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You are here: Home /Cancer, Research, Science /Experimental cancer drug shows promise: New study suggests GGTI-2418 can block one specific protein from binding to and degrading another protein known for killing cancer cells. — ScienceDaily

Experimental cancer drug shows promise: New study suggests GGTI-2418 can block one specific protein from binding to and degrading another protein known for killing cancer cells. — ScienceDaily

by JMC on August 7, 2017

A collaboration between Saïd M. Sebti, Ph.D., chair of Moffitt Cancer Center’s Drug Discovery Department, and Michele Pagano, M.D., chair of the Department of Biochemistry and Molecular Pharmacology at New York University’s Langone Medical Center, led to the publication of an important study in the latest issue of Nature. The investigation found that the drug, geranylgeranyltransferase inhibitor GGTI-2418 suppresses a new defective PTEN cancer pathway discovered by Pagano’s group.

Fully functional PTEN is well known to suppress tumor growth by antagonizing the PI3K/Akt tumor survival pathway. Pagano’s group discovered a novel mechanism by which PTEN protects cells from cancer by preventing the geranylgeranylated protein FBXL2 from binding and degrading IP3R3. IP3R3 is an important anti-cancer “sensor” recognizing hyper-proliferating cells that use abnormally high levels of energy, and targeting them to self-destruct as an anti-cancer safety mechanism. The PTEN gene binds to IP3R3, protecting its cancer-sensing function. However PTEN is defective in many cancers, and as such, FBXL2 is left unchecked; too much IP3R3 is degraded and fast-multiplying cells are less able to self-destruct.

“FXBL2 may be partially responsible for cancer growth in the many patients with genetic changes that happen to disable PTEN,” said Pagano. The drug GGTI-2418 blocks this cancer-causing activity of FBXL2 by inhibiting its geranylgeranylation which is required for FBXL2 to bind and degrade IP3R3. GGTI-2418 was co-discovered and developed by Sebti and NYU President Andrew Hamilton, Ph.D., while he was at Yale University. .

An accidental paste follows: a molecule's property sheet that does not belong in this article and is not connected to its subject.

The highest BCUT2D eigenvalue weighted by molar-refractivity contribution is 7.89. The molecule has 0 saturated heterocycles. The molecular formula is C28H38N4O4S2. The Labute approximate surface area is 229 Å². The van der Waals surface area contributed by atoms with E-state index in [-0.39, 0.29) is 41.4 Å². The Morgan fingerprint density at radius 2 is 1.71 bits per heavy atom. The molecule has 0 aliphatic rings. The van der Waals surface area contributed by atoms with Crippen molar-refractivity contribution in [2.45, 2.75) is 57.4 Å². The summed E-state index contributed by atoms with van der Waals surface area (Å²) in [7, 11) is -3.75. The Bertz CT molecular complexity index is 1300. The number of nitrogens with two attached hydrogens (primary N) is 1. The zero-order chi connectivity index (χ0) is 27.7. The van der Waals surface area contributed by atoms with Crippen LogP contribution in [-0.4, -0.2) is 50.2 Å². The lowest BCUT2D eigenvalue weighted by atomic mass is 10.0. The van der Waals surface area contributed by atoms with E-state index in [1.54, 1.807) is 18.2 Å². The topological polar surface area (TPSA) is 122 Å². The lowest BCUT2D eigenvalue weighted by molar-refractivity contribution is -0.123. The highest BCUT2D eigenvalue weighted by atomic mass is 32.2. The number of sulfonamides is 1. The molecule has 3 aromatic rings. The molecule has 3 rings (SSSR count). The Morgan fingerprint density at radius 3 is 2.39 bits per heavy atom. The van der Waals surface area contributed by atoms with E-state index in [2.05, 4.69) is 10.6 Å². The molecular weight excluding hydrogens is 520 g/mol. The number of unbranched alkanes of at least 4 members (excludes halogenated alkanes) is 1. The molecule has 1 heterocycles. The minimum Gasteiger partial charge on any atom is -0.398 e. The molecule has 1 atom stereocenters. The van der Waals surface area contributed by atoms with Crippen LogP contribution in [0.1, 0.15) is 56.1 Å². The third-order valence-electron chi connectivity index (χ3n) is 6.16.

Another fascinating consequence of this discovery is that cancers with defective PTEN activate two tumor survival circuits to evade cell death, the PI3K/Akt and the FBXL2 pathways. “These findings have important translational implications as patients whose tumors harbor defective PTEN may benefit greatly from a combination of inhibitors of FBXL2 geranylgeranylation, such as GGTI-2418, and inhibitors of Akt, such as TCN-P,” said Sebti. Both GGTI-2418 and TCN-P were co-discovered by Sebti and are now developed by the clinical-stage oncology company Prescient Therapeutics Ltd.

The researchers also found that using GGTI-2418 to block FBXL2 from degrading IP3R3 made the tumors in mice more vulnerable to photodynamic therapy (PDT).”This experimental drug, by itself and with a form of light therapy, countered FBXL2 to let abnormal cells self-destruct,” said Pagano “We will be looking to collaborate with Dr. Sebti on clinical studies combining GGTI-2418 with PDT or TCN-P in patients with low PTEN.”


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Materials provided by H. Lee Moffitt Cancer Center & Research InstituteNote: Content may be edited for style and length.

Source: Experimental cancer drug shows promise: New study suggests GGTI-2418 can block one specific protein from binding to and degrading another protein known for killing cancer cells. — ScienceDaily

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